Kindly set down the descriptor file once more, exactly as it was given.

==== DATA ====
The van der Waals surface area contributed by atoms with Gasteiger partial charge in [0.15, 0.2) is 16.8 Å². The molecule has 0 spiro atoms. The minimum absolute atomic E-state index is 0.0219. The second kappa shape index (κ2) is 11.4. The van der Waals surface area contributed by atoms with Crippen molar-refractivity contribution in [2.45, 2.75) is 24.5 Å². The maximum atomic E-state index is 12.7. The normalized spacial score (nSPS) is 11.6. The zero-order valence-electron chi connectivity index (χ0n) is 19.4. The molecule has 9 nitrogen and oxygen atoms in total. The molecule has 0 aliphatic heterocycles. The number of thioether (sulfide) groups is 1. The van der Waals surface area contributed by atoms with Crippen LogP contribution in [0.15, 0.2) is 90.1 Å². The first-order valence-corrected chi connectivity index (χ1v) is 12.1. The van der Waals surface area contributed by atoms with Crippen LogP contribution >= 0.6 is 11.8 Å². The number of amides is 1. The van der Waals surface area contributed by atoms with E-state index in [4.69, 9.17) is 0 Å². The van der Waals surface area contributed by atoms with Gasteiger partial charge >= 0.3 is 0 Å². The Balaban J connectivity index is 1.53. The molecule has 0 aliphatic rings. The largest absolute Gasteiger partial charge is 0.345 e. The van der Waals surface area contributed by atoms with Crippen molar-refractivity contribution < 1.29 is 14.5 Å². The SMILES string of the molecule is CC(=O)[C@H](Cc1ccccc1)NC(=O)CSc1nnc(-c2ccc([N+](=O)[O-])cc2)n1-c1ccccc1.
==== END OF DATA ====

The van der Waals surface area contributed by atoms with Gasteiger partial charge in [0.15, 0.2) is 16.8 Å². The molecule has 0 spiro atoms. The minimum absolute atomic E-state index is 0.0219. The second kappa shape index (κ2) is 11.4. The van der Waals surface area contributed by atoms with Crippen molar-refractivity contribution in [2.45, 2.75) is 24.5 Å². The maximum atomic E-state index is 12.7. The normalized spacial score (nSPS) is 11.6. The zero-order valence-electron chi connectivity index (χ0n) is 19.4. The molecule has 9 nitrogen and oxygen atoms in total. The molecule has 0 aliphatic heterocycles. The number of thioether (sulfide) groups is 1. The van der Waals surface area contributed by atoms with Crippen LogP contribution in [0.15, 0.2) is 90.1 Å². The first-order valence-corrected chi connectivity index (χ1v) is 12.1. The van der Waals surface area contributed by atoms with Crippen LogP contribution >= 0.6 is 11.8 Å². The number of amides is 1. The van der Waals surface area contributed by atoms with E-state index in [4.69, 9.17) is 0 Å². The van der Waals surface area contributed by atoms with Gasteiger partial charge >= 0.3 is 0 Å². The Balaban J connectivity index is 1.53. The molecule has 0 aliphatic rings. The largest absolute Gasteiger partial charge is 0.345 e. The van der Waals surface area contributed by atoms with Crippen molar-refractivity contribution < 1.29 is 14.5 Å². The SMILES string of the molecule is CC(=O)[C@H](Cc1ccccc1)NC(=O)CSc1nnc(-c2ccc([N+](=O)[O-])cc2)n1-c1ccccc1.